Establishment of Hezbollah
In 1982, the Israeli army, under the then Defence Minister Sharon, invaded Lebanon and the objective was to eliminate the Palestinian resistance based in West Beirut. Nasrallah is seen saying : "After the Israeli invasion of Lebanon, Al-Sayyid and many brothers said it was a time of resistance." The programme reviews the Lebanese political alliances at that time, noting that the Amal Movement Leader Lawyer Nabih Birri joined the Lebanese national salvation group, together with Walid Junblatt, leader of the Lebanese Progressive Socialist Party, and Bashir al-Jumayyil, the then commander of the Lebanese Forces, which angered Iran. Iran considered it to be an American group forced to negotiate with Israel. "Differences ensued within Amal, and some of its cadres and responsible officials withdrew from it, among whom were Shaykh Raghib Harb, Subhi al-Tufayli, Abbas al-Musawi, and Hasan Nasrallah, who then established Hezbollah."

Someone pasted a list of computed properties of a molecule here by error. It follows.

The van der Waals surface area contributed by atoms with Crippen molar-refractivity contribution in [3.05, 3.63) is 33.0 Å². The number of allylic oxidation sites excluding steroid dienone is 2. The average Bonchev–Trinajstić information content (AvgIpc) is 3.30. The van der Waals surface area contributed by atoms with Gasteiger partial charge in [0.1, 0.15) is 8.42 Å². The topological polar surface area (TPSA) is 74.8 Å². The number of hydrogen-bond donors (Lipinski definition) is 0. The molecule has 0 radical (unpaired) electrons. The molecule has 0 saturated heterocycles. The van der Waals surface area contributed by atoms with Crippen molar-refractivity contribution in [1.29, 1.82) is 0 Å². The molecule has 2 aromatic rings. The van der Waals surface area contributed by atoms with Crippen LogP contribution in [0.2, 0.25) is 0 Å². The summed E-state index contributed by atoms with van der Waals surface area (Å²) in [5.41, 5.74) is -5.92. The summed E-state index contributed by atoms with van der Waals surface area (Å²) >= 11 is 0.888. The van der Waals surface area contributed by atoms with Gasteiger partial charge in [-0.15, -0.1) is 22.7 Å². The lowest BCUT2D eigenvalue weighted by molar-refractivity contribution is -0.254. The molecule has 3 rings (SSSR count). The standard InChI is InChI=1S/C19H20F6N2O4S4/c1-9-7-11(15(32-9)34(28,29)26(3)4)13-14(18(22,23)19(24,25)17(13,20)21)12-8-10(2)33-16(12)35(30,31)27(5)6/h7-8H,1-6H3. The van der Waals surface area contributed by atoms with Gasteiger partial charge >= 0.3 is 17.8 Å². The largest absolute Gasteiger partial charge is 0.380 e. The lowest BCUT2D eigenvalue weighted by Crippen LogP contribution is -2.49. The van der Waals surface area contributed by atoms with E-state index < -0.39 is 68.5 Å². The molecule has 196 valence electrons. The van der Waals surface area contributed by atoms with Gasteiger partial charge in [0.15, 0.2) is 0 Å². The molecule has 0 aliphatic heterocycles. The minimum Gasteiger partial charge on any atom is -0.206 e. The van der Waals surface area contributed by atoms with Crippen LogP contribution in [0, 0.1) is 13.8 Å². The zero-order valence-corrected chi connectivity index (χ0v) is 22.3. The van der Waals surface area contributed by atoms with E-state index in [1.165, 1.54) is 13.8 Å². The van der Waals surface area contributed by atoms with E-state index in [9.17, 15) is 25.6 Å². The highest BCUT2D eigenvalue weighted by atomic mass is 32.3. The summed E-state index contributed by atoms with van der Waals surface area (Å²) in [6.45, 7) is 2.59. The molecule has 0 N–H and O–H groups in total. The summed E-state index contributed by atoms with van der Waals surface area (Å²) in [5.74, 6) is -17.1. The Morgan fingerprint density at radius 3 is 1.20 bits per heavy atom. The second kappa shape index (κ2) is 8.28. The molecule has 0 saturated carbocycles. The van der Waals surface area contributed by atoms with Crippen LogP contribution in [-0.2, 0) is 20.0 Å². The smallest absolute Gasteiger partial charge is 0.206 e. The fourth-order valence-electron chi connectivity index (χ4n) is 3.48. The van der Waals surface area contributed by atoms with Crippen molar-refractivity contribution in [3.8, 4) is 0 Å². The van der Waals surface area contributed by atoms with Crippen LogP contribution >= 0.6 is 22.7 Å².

Nasrallah says : "We did not start from scratch, because we had cultural, intellectual, and political activities, and broad relations with popular and activist bases." In addition, the triumph of the Islamic Revolution in Iran was highly influential because "we interacted with that event and important historic development". The Islamic resistance found the Israeli occupation of Lebanon "a target deserving of strikes. The resounding strike was the operation blowing up the headquarters of the Israeli military commander in Tyre". The programme reviews details of how the operation was carried out : A Peugeot car infiltrated the Israeli military command headquarters in Tyre and turned the eight-storey building into rubble. Many Israelis were killed and injured and the perpetrator of the operation remained unknown. On 11 May 1985, Nasrallah revealed in a speech the identity of the perpetrator and assumed Hezbollah’s responsibility for the incident.